109.7

 
 
 
109.7

 
 
(0.7
)
Issuance of noncontrolling interests
 
 
 
 
 
 
 
 
 
 
 
 

 
 
12.5

Other comprehensive income
 
 
 
 
 
 
 
 
 
 
134.2

 
134.2

 
 
 
Balance at February 28, 2019
399.7


4.8


7,712.6


(2,126.8
)

2,906.4


(164.7
)

8,332.3



17.7

Share-based award activity
0.2

 

 
0.5

 
50.5

 
(1.4
)
 

 
49.6

 
 

Option exercises
1.2

 

 
32.3

 

 

 

 
32.3

 
 

Net income (loss)

 

 

 

 
149.8

 

 
149.8

 
 
(0.9
)
Other comprehensive income

 

 

 

 

 
(177.6
)
 
(177.6
)
 
 

Balance at May 31, 2019
401.1

 
$
4.8

 
$
7,745.4

 
$
(2,076.3
)
 
$
3,054.8

 
$
(342.3
)
 
$
8,386.4

 
 
$
16.8


See accompanying notes.


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IHS MARKIT LTD.
NOTES TO CONDENSED CONSOLIDATED FINANCIAL STATEMENTS
(Unaudited)
 
1.
Basis of Presentation and Significant Accounting Policies

The accompanying unaudited condensed consolidated financial statements of IHS Markit have been prepared on substantially the same basis as our annual consolidated financial statements and should be read in conjunction with our Annual Report on Form 10-K for the year ended November 30, 2018. In our opinion, these condensed consolidated financial statements reflect all adjustments necessary for a fair presentation of the financial position, results of operations, and cash flows for the periods presented, and such adjustments are of a normal, recurring nature.

Our business has seasonal aspects. Our first quarter generally has our lowest quarterly levels of revenue and profit. We also experience event-driven seasonality in our business; for instance, CERAWeek, an annual energy conference, is typically held in the second quarter of each year. Another example is the biennial release of the Boiler Pressure Vessel Code (“BPVC”) engineering standard, which generates revenue for us predominantly in the third quarter of every other year. The most recent BPVC release was in the third quarter of 2017.

Revenue Recognition

In May 2014, the Financial Accounting Standards Board (“FASB”) issued Accounting Standards Update (“ASU”) 2014-09, which establishes a comprehensive new revenue recognition model designed to depict the transfer of goods or services to a customer in an amount that reflects the consideration the entity expects to receive in exchange for those goods or services. In March, April, and May 2016, the FASB issued ASU 2016-08, ASU 2016-10, and ASU 2016-12, respectively, which provide further revenue recognition guidance related to principal versus agent considerations, performance obligations and licensing, and narrow-scope improvements and practical expedients. These standards have all been codified in the FASB’s Accounting Standards Codification (“ASC”) Topic 606, “Revenue from Contracts with Customers.”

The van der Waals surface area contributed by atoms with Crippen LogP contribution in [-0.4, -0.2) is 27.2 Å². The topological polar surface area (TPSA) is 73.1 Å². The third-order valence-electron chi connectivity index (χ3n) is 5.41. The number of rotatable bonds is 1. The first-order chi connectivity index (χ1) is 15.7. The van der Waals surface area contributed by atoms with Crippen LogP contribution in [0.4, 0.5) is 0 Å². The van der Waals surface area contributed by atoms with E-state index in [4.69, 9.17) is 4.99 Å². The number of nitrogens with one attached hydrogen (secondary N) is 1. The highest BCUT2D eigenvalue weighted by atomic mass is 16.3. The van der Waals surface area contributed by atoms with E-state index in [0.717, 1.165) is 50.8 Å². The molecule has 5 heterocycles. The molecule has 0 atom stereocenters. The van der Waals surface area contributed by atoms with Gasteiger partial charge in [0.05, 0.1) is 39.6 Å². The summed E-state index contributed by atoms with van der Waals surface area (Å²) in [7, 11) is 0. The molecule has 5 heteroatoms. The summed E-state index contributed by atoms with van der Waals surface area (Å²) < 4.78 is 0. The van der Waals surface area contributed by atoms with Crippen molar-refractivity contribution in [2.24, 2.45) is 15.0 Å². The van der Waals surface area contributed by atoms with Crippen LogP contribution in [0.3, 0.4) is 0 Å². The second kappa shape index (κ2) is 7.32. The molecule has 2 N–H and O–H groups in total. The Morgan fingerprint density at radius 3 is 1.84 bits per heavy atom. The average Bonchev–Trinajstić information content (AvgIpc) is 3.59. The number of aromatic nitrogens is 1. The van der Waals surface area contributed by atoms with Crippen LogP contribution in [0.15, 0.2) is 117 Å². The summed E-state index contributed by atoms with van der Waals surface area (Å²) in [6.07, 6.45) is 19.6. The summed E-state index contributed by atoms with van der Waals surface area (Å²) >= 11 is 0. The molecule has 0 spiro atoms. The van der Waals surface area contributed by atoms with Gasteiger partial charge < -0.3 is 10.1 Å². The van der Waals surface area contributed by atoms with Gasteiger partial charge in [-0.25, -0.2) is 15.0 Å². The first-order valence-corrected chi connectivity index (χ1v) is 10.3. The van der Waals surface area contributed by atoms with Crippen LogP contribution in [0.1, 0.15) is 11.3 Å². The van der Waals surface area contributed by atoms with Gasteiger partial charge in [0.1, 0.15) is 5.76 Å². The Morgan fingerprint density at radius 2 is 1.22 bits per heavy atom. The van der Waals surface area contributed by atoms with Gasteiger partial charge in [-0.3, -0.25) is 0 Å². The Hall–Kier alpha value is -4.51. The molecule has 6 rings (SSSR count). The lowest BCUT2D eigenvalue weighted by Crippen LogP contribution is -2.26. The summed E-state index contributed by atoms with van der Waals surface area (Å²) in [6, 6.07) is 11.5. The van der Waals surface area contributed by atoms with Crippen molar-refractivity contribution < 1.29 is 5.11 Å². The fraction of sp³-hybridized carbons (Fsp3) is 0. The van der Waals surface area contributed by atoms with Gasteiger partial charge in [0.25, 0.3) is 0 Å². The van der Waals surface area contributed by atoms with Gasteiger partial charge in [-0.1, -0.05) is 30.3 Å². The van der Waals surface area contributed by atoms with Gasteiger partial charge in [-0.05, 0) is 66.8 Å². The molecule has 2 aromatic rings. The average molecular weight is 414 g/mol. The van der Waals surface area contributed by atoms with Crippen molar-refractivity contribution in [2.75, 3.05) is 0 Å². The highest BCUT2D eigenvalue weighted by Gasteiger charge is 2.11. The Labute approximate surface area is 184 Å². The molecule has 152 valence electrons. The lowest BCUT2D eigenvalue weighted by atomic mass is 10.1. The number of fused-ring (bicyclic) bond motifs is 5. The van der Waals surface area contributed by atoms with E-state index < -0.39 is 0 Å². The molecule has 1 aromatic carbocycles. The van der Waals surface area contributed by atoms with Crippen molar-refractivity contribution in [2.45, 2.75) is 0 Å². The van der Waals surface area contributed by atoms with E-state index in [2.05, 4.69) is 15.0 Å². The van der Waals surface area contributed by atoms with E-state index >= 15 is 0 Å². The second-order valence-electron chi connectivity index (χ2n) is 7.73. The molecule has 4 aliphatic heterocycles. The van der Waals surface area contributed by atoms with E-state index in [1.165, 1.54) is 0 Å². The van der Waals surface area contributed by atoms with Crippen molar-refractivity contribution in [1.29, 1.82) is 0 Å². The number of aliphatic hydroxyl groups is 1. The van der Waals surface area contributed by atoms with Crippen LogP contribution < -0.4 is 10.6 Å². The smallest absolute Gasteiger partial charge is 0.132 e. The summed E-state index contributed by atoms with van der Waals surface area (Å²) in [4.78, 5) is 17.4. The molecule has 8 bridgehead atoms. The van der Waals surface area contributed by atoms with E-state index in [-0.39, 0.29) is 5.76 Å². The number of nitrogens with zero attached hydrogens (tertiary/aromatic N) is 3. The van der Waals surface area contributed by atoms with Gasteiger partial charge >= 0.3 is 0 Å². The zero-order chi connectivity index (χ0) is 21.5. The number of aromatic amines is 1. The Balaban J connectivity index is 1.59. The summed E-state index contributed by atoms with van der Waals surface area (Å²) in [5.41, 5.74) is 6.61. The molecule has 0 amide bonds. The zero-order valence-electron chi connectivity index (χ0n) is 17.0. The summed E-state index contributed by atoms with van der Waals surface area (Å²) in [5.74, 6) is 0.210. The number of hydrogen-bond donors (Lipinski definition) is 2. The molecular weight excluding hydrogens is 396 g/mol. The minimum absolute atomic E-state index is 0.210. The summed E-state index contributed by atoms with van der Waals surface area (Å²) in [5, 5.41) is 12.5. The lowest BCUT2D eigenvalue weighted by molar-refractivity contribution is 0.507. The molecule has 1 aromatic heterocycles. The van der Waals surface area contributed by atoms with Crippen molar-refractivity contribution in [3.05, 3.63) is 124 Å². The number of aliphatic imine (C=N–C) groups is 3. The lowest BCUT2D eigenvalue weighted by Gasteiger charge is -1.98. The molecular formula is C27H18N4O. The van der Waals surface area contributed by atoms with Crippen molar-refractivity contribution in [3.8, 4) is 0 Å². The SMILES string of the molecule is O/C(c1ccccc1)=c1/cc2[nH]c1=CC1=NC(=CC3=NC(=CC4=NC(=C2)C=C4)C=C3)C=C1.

On December 1, 2018, we adopted ASC Topic 606 using the modified retrospective transition method applied to our customer revenue contracts as of the adoption date. Revenue results for periods beginning after December 1, 2018 are presented in accordance with ASC Topic 606, while prior year amounts continue to be reported in accordance with ASC Topic 605, “Revenue Recognition.”

The following table shows the cumulative effect of the changes made to the December 1, 2018 consolidated balance sheet for the adoption of ASC Topic 606 related to contracts that were in effect at the time of adoption (in millions):
 
November 30, 2018
 
Adjustments due to adoption of ASC Topic 606
 
December 1, 2018
Accounts receivable, net
$
792.9

 
$
29.8

 
$
822.7

Other current assets
88.4

 
4.2

 
92.6

Other non-current assets
47.9

 
9.5

 
57.4

Deferred revenue
886.8

 
(28.8
)
 
858.0

Deferred income taxes
699.9

 
16.3

 
716.2

Retained earnings
2,743.1

 
56.0

 
2,799.1


The net cumulative effect adjustment to retained earnings was primarily related to (1) the change in accounting for the license rights associated with certain term-based software license arrangements, which were historically recognized over the term of the contract, but are now recognized at contract inception based on estimated stand-alone selling price, and (2) the change in accounting for commission costs incurred to obtain a portion of our contracts, which costs were historically expensed as incurred, but are now deferred at contract inception and recognized over the expected customer life.

For the three and six months ended May 31, 2019, the adoption of ASC Topic 606 did not result in a material difference between what we reported under ASC Topic 606 and what we would have reported under ASC Topic 605.


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We disaggregate our revenue by segment (as described in Note 12) and by transaction type according to the following categories:

Recurring fixed revenue represents revenue generated from contracts specifying a relatively fixed fee for services delivered over the life of the contract. The fixed fee is typically paid annually or more periodically in advance. These contracts typically consist of subscriptions to our various information offerings and software maintenance, which provide continuous access to our platforms and associated data over the contract term. The revenue is usually recognized ratably over the contract term or for term-based software license arrangements, annually on renewal. The initial term of these contracts is typically annual (with some longer-term arrangements) and non-cancellable for the term of the subscription and may contain provisions for minimum monthly payments.